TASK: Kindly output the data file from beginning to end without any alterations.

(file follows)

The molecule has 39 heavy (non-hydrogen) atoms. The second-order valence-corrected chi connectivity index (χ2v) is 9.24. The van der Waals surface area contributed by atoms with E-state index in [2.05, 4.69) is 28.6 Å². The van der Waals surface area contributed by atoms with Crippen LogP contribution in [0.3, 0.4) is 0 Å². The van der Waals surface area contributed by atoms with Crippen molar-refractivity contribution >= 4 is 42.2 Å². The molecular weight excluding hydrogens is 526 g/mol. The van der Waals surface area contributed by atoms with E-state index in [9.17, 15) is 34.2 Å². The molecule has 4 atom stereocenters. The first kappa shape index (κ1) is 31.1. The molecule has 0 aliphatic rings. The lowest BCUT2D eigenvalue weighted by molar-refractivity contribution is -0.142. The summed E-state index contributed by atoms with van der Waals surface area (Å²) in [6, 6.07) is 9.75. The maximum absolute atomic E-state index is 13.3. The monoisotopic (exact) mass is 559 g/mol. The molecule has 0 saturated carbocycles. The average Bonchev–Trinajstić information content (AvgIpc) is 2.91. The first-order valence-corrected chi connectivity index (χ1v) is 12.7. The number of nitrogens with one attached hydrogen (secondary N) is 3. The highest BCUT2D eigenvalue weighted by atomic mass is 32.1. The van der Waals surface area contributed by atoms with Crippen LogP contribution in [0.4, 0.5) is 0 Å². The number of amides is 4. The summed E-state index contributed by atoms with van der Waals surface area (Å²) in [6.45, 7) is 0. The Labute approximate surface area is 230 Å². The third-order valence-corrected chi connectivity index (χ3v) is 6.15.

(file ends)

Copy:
The molecule has 39 heavy (non-hydrogen) atoms. The second-order valence-corrected chi connectivity index (χ2v) is 9.24. The van der Waals surface area contributed by atoms with E-state index in [2.05, 4.69) is 28.6 Å². The van der Waals surface area contributed by atoms with Crippen LogP contribution in [0.3, 0.4) is 0 Å². The van der Waals surface area contributed by atoms with Crippen molar-refractivity contribution >= 4 is 42.2 Å². The molecular weight excluding hydrogens is 526 g/mol. The van der Waals surface area contributed by atoms with E-state index in [9.17, 15) is 34.2 Å². The molecule has 4 atom stereocenters. The first kappa shape index (κ1) is 31.1. The molecule has 0 aliphatic rings. The lowest BCUT2D eigenvalue weighted by molar-refractivity contribution is -0.142. The summed E-state index contributed by atoms with van der Waals surface area (Å²) in [6, 6.07) is 9.75. The maximum absolute atomic E-state index is 13.3. The monoisotopic (exact) mass is 559 g/mol. The molecule has 0 saturated carbocycles. The average Bonchev–Trinajstić information content (AvgIpc) is 2.91. The first-order valence-corrected chi connectivity index (χ1v) is 12.7. The number of nitrogens with one attached hydrogen (secondary N) is 3. The highest BCUT2D eigenvalue weighted by atomic mass is 32.1. The van der Waals surface area contributed by atoms with Crippen LogP contribution in [0.4, 0.5) is 0 Å². The number of amides is 4. The summed E-state index contributed by atoms with van der Waals surface area (Å²) in [6.45, 7) is 0. The Labute approximate surface area is 230 Å². The third-order valence-corrected chi connectivity index (χ3v) is 6.15.